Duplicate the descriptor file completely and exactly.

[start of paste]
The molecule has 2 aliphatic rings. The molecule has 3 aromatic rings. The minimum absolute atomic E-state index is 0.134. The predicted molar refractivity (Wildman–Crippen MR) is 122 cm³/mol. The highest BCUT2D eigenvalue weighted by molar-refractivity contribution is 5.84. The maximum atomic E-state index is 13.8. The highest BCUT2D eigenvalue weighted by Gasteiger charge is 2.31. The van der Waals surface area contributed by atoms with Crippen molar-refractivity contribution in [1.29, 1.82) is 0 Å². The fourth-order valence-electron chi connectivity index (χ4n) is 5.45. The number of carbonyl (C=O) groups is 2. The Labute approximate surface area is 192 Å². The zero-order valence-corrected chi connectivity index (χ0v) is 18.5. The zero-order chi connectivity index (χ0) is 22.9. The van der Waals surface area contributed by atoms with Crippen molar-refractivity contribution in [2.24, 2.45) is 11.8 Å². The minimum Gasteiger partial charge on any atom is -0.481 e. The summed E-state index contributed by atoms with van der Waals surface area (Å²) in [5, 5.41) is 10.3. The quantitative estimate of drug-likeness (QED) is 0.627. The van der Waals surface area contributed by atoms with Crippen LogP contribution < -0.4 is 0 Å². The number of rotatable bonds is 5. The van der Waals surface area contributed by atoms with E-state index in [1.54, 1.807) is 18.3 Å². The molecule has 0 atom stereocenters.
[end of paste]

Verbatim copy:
The molecule has 2 aliphatic rings. The molecule has 3 aromatic rings. The minimum absolute atomic E-state index is 0.134. The predicted molar refractivity (Wildman–Crippen MR) is 122 cm³/mol. The highest BCUT2D eigenvalue weighted by molar-refractivity contribution is 5.84. The maximum atomic E-state index is 13.8. The highest BCUT2D eigenvalue weighted by Gasteiger charge is 2.31. The van der Waals surface area contributed by atoms with Crippen molar-refractivity contribution in [1.29, 1.82) is 0 Å². The fourth-order valence-electron chi connectivity index (χ4n) is 5.45. The number of carbonyl (C=O) groups is 2. The Labute approximate surface area is 192 Å². The zero-order valence-corrected chi connectivity index (χ0v) is 18.5. The zero-order chi connectivity index (χ0) is 22.9. The van der Waals surface area contributed by atoms with Crippen molar-refractivity contribution in [2.24, 2.45) is 11.8 Å². The minimum Gasteiger partial charge on any atom is -0.481 e. The summed E-state index contributed by atoms with van der Waals surface area (Å²) in [5, 5.41) is 10.3. The quantitative estimate of drug-likeness (QED) is 0.627. The van der Waals surface area contributed by atoms with Crippen LogP contribution < -0.4 is 0 Å². The number of rotatable bonds is 5. The van der Waals surface area contributed by atoms with E-state index in [1.54, 1.807) is 18.3 Å². The molecule has 0 atom stereocenters.